Monday, May 02, 2011

Yom Hashoa

When I was 16, I traveled to Israel on a youth program through the Jewish Federation. As part of the trip, we toured Yad Vashem, the Holocaust museum in Jerusalem. I remember being traumatized by the experience. For days I was extremely upset and could not get over the magnitude of the tragedy, and oddly, I felt guilty for not being even more upset.

Years later, as an adult with a wife and a child, I visited Anne Frank's house in Amsterdam. The famous hiding place was converted to a museum. Once again I was haunted by the images and the story. I had nightmares for weeks. More recently, I visited the Holocaust museum in Washington DC, and I marveled at the human capacity for evil, beyond what a rational person could fathom.

For the last couple of weeks, preparation for the upcoming independence day festivities have been in full swing. Israeli flags are everywhere, hanging from rooftops, on cars, on buses, and on street corners. There is excitement in the air! But today, the city takes a break from joy to commemorate those who were killed by the nazis. As Yom Hashoa (Holocaust remembrance day) approached in Israel, the weight of the moment was tangible. The evening before restaurants and shops closed, and the children prepared for a memorial service at school. Experiencing Holocaust Day amid the backdrop of the Independence Day preparations provides an interesting mix of patriotism, excitement and gravity.

This morning, I woke up thinking about the Holocaust and about the seriousness of the day. As is my custom here each morning, I walked to the gym, but as I should have guessed, it was closed for Yom Hashoa. So, I decided to take my bike for a ride along the beach. I would get some exercise and reflect about Yom Hashoa and being in Israel among so many people who were personally touched by the Holocaust. As I was ready to leave home, I looked on my cell phone and saw a breaking news alert. Osama Bin Laden was killed by US forces. Osama Bin Laden was killed by US forces. I had to read it twice to believe it. I checked that the date was not April 1, and I quickly yelled to Ann to inform her of the startling news.

My first reaction to the death of the most evil human being on the planet was excitement and joy. I felt a pang of guilt at rejoicing over someone's death, but I quickly got over that. I felt it was appropriate that on the day that we mourn and remember our lost souls from the Holocaust, that we can take comfort in the justice that was served to Bin Laden today. Yes, today is somber, but the news about the extinction of the leader of Al Qaida definitely eases the pain.

I rode my bike along the tayelet, the boardwalk that stretches for 11 kilometers and links Tel Baruch beach with Yaffo. I rode through the Yarkon park and then down to Yaffo. On my way back, I noticed that it was about 9:30 a.m. and I had been riding for two hours. I had heard that at 10 a.m., sirens rang in Israel, and that everybody came to a halt and observed a minute of silence and remembrance. I thought about the best place to see and observe this, and decided to time my return ride so that I would be at a busy intersection in Tel Aviv. I arrived at the intersection of Derech Namir and Keren Kayement Leyisrael a few minutes before 10 and parked my bike. I sat on the street corner at a bus stop and waited.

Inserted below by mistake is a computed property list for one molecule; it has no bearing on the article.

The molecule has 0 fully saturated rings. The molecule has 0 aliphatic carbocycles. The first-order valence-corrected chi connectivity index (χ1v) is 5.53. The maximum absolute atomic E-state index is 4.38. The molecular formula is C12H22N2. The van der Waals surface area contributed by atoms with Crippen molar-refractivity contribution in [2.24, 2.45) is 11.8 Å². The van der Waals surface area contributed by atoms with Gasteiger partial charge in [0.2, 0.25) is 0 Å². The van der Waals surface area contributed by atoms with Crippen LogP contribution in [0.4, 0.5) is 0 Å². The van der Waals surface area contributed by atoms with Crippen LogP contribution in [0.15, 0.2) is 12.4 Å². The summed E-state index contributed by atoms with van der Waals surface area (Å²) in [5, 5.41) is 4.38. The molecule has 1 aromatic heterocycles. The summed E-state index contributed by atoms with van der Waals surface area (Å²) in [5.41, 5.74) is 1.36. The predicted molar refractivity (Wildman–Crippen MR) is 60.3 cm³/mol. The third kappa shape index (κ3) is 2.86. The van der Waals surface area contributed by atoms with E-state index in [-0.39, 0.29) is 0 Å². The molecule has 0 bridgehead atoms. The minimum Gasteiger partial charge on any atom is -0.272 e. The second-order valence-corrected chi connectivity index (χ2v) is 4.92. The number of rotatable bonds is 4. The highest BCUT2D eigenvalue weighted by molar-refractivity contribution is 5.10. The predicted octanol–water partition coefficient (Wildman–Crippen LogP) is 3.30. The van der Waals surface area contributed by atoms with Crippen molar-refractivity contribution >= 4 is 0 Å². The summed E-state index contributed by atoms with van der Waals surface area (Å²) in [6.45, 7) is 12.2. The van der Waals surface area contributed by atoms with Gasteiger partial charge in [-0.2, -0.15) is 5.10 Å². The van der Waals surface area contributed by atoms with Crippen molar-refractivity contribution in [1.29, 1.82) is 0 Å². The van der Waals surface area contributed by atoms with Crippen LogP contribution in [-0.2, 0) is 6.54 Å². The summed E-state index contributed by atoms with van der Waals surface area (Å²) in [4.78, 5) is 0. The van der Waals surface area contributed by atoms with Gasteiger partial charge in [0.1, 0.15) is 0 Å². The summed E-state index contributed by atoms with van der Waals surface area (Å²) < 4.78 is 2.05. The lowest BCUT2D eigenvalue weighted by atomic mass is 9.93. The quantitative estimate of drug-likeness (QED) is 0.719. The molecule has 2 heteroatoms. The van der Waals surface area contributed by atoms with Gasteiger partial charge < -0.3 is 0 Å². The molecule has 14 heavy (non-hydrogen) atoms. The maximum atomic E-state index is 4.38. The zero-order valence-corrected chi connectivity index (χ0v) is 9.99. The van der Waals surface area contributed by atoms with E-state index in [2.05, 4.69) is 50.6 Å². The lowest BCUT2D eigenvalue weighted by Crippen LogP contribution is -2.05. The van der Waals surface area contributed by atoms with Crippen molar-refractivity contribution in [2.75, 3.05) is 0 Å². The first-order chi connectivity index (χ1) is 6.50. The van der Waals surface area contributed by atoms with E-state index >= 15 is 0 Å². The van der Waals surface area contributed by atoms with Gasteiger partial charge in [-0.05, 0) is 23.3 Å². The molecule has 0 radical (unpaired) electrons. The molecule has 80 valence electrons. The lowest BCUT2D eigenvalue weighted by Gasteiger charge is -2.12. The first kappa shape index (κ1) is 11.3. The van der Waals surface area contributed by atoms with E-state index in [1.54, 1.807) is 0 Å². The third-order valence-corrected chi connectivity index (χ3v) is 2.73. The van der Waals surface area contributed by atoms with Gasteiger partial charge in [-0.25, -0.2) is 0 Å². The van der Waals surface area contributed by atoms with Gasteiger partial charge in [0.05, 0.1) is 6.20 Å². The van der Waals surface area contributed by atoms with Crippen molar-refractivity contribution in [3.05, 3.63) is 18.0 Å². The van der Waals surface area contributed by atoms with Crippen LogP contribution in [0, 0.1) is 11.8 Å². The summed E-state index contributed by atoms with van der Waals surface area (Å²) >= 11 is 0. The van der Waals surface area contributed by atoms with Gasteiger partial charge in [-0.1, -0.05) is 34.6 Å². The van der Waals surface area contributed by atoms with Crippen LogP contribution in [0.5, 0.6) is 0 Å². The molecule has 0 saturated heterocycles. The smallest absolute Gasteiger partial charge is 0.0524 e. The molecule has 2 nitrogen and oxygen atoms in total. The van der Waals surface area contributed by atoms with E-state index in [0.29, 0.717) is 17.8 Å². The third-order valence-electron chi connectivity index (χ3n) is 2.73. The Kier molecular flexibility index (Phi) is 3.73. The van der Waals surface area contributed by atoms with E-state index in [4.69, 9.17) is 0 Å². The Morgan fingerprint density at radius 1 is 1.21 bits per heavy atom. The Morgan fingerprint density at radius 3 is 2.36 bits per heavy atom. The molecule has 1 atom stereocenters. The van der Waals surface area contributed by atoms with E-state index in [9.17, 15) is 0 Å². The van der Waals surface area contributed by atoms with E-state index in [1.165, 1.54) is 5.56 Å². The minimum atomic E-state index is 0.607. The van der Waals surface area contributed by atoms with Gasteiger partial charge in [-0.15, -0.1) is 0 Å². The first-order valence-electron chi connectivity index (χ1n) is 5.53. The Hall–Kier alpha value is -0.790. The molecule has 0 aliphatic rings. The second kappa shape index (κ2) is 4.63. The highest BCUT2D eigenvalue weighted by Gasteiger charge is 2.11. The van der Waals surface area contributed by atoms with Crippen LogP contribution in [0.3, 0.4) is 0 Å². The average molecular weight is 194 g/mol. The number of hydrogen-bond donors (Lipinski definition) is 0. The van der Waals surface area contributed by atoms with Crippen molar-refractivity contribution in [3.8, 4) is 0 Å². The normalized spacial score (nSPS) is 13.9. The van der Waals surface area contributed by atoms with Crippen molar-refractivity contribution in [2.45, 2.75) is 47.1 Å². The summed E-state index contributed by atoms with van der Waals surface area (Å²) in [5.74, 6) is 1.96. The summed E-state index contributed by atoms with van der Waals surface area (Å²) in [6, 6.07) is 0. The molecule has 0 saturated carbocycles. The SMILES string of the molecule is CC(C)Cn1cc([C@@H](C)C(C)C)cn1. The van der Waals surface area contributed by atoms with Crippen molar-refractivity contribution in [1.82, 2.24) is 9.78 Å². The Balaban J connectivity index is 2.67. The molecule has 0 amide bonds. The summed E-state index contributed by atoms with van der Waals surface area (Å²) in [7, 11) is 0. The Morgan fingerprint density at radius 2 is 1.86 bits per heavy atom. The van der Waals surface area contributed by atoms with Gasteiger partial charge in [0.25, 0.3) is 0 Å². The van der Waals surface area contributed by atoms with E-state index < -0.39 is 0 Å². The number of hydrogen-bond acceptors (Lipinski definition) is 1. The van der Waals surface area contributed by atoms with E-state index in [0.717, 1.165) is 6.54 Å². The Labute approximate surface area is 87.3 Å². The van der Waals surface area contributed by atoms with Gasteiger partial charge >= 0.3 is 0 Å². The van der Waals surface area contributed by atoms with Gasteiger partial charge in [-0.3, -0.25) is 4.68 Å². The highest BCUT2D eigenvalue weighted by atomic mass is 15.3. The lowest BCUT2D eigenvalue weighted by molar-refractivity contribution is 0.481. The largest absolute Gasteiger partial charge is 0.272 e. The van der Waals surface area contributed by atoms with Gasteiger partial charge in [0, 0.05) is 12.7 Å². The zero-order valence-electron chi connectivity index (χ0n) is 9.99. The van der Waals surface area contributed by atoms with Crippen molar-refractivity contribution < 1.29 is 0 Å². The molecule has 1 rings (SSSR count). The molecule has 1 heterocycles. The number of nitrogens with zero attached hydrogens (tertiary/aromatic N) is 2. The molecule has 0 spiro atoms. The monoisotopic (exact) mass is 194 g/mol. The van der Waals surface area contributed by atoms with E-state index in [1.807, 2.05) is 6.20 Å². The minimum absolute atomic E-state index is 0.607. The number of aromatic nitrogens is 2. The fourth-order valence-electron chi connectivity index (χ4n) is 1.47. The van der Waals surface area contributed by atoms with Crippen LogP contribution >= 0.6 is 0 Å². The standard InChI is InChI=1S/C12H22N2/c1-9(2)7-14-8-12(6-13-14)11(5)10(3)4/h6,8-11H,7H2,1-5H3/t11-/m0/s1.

I was not sure what to expect, and when my watch read 10:00 a.m. and nothing happened, I began to suspect that I had been mis-informed. Traffic was crazy. Cars weaving in and out and honking at each other, buses all around, motorcycles everywhere buzzing past me. Pedestrians crossing at the intersection. A typical Tel Aviv morning. And suddenly, there it was. A deep crescendo, and the sirens were wailing everywhere. What followed was like a scene out of a movie or a dream. I can't describe it any other way. As though on cue, everything froze. All of the cars stopped in their tracks, and all of the passengers stepped out. Every bike, motorcycle and pedestrian froze as well. It looked as though someone had paused the DVR of life.

One of the cars that was close to me was driven by an elderly man, I am guessing in his 80s. He stood next to his car with his head slightly tilted. He looked like he was crying. I examined the faces of the people on the road. Young, old, middle aged. Male, female. Suits, shorts, sandals, long hair, short hair; religious, secular. Every type of person was represented. And they all just stood there and stared straight ahead looking somber. I stood there and felt that my legs were shaking. It was the most religious experience I have ever felt. Almost 70 years had passed, and in this country, for one minute, I could feel the weight of the tragedy in a manner that I did not experience as a teenager at Yad Vashem nor at the Holocaust museum. A minute where the world stands still and everybody remembers.

And then, as though God pressed Play again on the DVR, everything was back to normal. Drivers jumped into their cars and tried to beat out the car in front of them, motorcycles revved up, pedestrians crossed the street, buses came and went. I stayed in my spot and observed life in Tel Aviv. So vibrant. Did that moment of silence really just happen? It was so fleeting. The longer I stood there the more incredible it seemed. And then I felt a strong emotional connection with life. The joke was on you, Hitler. The Jews not only survived. We thrived. Look at this city. Look at all these people. There are children playing in the parks, babies being born, buildings sprouting up left and right. Hitler, you were a complete failure. A joke. I spit on the ground to curse your memory, and I laugh out loud that our people are vibrant and alive. Every generation will have its Hitler and its Osama Bin Laden. But good will triumph over evil, as it did today.